During my 24-year career, first in the private sector, and now in government, my understanding of the challenges of the region have been shaped by my eclectic background and experiences, with my doctorate in political science, complemented by teaching and writing on regional security issues, but also years of leveraging systems thinking and modeling for engagements with Latin American and Caribbean security officials, in order to help them conceptualize and address the complex challenges facing their countries, from gangs and transnational criminal groups, to corruption, terrorism, and impaired development. Those experiences have convinced me that, while the challenges facing the region are many (and interrelated), the best orienting framework for developing, prioritizing, and coordinating initiatives to address them, is to focus on strengthening democratic governance.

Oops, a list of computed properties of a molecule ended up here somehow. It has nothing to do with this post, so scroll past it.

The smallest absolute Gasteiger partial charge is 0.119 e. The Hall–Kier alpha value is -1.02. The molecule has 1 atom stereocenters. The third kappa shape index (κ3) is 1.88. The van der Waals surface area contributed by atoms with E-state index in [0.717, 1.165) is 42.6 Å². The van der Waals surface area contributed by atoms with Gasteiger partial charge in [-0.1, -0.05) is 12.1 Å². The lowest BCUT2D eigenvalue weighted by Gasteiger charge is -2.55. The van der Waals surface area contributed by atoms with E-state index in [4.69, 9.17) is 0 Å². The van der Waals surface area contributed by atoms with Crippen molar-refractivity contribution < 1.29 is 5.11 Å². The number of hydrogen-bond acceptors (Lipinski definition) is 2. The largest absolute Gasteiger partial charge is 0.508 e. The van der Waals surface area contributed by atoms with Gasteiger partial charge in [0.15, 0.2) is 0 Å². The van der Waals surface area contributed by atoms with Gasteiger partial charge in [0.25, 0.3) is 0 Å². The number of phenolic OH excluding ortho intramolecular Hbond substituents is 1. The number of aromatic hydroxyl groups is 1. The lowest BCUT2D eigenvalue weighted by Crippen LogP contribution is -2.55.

For the purpose of this analysis, “governance” refers to the ability of the organization administering a territory to efficiently and effectively assemble and employ resources to address the legitimate objectives of that administration. Without making excessively ideological assertions about what government should do and how, this normally includes defending the territory against challenges from external threats, combatting crime and insecurity, maintaining justice and advancing prosperity. By including the qualifier “democratic,” I emphasize that the people within that territory must directly or indirectly control decisions about what government does and how. There are, of course, legitimate questions about who constitutes “the people,” who decide, whether some can have more influence than others, and the manner in which the people exercise that control, in order to consider the system “democratic,” but resolving such important questions is beyond the scope of this essay.